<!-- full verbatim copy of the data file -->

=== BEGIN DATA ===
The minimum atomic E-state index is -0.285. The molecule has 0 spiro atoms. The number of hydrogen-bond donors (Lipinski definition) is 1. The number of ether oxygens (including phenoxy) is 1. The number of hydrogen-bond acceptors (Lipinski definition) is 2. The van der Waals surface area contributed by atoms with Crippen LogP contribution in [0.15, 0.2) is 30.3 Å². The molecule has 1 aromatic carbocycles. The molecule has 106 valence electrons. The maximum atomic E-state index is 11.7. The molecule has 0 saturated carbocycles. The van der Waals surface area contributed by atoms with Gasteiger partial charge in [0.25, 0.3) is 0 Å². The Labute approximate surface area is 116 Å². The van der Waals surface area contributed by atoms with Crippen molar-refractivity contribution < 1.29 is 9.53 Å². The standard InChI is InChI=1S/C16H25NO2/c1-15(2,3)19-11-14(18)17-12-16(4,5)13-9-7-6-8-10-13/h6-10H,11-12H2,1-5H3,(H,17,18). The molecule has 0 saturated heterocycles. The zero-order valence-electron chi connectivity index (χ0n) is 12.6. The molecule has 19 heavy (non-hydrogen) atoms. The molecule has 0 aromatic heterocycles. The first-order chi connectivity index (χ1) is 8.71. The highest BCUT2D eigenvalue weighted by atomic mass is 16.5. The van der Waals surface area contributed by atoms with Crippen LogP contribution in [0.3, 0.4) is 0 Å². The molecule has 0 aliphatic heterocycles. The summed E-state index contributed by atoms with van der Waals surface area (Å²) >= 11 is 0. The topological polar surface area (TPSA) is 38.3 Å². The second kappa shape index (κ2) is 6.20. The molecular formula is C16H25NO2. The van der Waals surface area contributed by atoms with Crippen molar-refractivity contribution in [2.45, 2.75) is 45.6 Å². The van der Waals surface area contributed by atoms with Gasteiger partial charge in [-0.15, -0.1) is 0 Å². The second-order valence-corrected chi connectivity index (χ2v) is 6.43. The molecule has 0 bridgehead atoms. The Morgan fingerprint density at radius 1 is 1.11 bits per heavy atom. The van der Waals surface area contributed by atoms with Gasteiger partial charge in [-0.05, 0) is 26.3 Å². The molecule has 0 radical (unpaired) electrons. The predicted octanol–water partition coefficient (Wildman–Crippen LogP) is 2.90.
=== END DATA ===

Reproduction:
The minimum atomic E-state index is -0.285. The molecule has 0 spiro atoms. The number of hydrogen-bond donors (Lipinski definition) is 1. The number of ether oxygens (including phenoxy) is 1. The number of hydrogen-bond acceptors (Lipinski definition) is 2. The van der Waals surface area contributed by atoms with Crippen LogP contribution in [0.15, 0.2) is 30.3 Å². The molecule has 1 aromatic carbocycles. The molecule has 106 valence electrons. The maximum atomic E-state index is 11.7. The molecule has 0 saturated carbocycles. The van der Waals surface area contributed by atoms with Gasteiger partial charge in [0.25, 0.3) is 0 Å². The Labute approximate surface area is 116 Å². The van der Waals surface area contributed by atoms with Crippen molar-refractivity contribution < 1.29 is 9.53 Å². The standard InChI is InChI=1S/C16H25NO2/c1-15(2,3)19-11-14(18)17-12-16(4,5)13-9-7-6-8-10-13/h6-10H,11-12H2,1-5H3,(H,17,18). The molecule has 0 saturated heterocycles. The zero-order valence-electron chi connectivity index (χ0n) is 12.6. The molecule has 19 heavy (non-hydrogen) atoms. The molecule has 0 aromatic heterocycles. The first-order chi connectivity index (χ1) is 8.71. The highest BCUT2D eigenvalue weighted by atomic mass is 16.5. The van der Waals surface area contributed by atoms with Crippen LogP contribution in [0.3, 0.4) is 0 Å². The molecule has 0 aliphatic heterocycles. The summed E-state index contributed by atoms with van der Waals surface area (Å²) >= 11 is 0. The topological polar surface area (TPSA) is 38.3 Å². The second kappa shape index (κ2) is 6.20. The molecular formula is C16H25NO2. The van der Waals surface area contributed by atoms with Crippen molar-refractivity contribution in [2.45, 2.75) is 45.6 Å². The van der Waals surface area contributed by atoms with Gasteiger partial charge in [-0.15, -0.1) is 0 Å². The second-order valence-corrected chi connectivity index (χ2v) is 6.43. The molecule has 0 bridgehead atoms. The Morgan fingerprint density at radius 1 is 1.11 bits per heavy atom. The van der Waals surface area contributed by atoms with Gasteiger partial charge in [-0.05, 0) is 26.3 Å². The molecule has 0 radical (unpaired) electrons. The predicted octanol–water partition coefficient (Wildman–Crippen LogP) is 2.90.